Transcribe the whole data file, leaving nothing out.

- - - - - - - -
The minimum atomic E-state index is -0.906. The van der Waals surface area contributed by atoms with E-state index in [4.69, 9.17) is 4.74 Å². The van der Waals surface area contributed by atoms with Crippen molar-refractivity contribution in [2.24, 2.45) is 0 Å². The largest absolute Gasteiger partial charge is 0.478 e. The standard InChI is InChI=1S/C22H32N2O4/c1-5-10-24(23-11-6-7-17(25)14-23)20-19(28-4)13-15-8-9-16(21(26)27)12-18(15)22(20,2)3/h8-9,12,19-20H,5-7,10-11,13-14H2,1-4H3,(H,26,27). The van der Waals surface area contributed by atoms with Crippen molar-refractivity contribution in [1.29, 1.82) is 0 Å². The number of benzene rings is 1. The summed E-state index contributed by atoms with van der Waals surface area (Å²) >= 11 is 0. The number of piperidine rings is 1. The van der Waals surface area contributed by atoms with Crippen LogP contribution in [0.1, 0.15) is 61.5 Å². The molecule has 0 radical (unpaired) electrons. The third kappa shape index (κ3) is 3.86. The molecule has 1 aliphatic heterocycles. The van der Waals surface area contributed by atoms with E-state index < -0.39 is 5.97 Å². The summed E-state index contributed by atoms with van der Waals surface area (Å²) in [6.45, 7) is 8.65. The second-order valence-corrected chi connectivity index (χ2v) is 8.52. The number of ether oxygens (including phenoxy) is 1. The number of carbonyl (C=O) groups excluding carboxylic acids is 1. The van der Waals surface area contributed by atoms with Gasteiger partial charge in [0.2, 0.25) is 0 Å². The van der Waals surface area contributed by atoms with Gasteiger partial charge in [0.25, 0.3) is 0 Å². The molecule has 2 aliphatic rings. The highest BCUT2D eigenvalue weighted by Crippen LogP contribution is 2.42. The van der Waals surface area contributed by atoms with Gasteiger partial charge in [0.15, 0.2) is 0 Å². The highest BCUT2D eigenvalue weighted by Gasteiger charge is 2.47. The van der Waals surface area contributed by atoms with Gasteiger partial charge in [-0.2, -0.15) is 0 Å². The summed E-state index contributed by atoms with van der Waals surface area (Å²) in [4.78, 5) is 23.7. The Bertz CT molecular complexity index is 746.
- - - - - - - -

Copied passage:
The minimum atomic E-state index is -0.906. The van der Waals surface area contributed by atoms with E-state index in [4.69, 9.17) is 4.74 Å². The van der Waals surface area contributed by atoms with Crippen molar-refractivity contribution in [2.24, 2.45) is 0 Å². The largest absolute Gasteiger partial charge is 0.478 e. The standard InChI is InChI=1S/C22H32N2O4/c1-5-10-24(23-11-6-7-17(25)14-23)20-19(28-4)13-15-8-9-16(21(26)27)12-18(15)22(20,2)3/h8-9,12,19-20H,5-7,10-11,13-14H2,1-4H3,(H,26,27). The van der Waals surface area contributed by atoms with Crippen molar-refractivity contribution in [1.29, 1.82) is 0 Å². The number of benzene rings is 1. The summed E-state index contributed by atoms with van der Waals surface area (Å²) >= 11 is 0. The number of piperidine rings is 1. The van der Waals surface area contributed by atoms with Crippen LogP contribution in [0.1, 0.15) is 61.5 Å². The molecule has 0 radical (unpaired) electrons. The third kappa shape index (κ3) is 3.86. The molecule has 1 aliphatic heterocycles. The van der Waals surface area contributed by atoms with E-state index < -0.39 is 5.97 Å². The summed E-state index contributed by atoms with van der Waals surface area (Å²) in [6.45, 7) is 8.65. The second-order valence-corrected chi connectivity index (χ2v) is 8.52. The number of ether oxygens (including phenoxy) is 1. The number of carbonyl (C=O) groups excluding carboxylic acids is 1. The van der Waals surface area contributed by atoms with Gasteiger partial charge in [0.2, 0.25) is 0 Å². The van der Waals surface area contributed by atoms with Gasteiger partial charge in [0.25, 0.3) is 0 Å². The molecule has 2 aliphatic rings. The highest BCUT2D eigenvalue weighted by Crippen LogP contribution is 2.42. The van der Waals surface area contributed by atoms with Gasteiger partial charge in [0.15, 0.2) is 0 Å². The highest BCUT2D eigenvalue weighted by Gasteiger charge is 2.47. The van der Waals surface area contributed by atoms with Gasteiger partial charge in [-0.2, -0.15) is 0 Å². The summed E-state index contributed by atoms with van der Waals surface area (Å²) in [4.78, 5) is 23.7. The Bertz CT molecular complexity index is 746.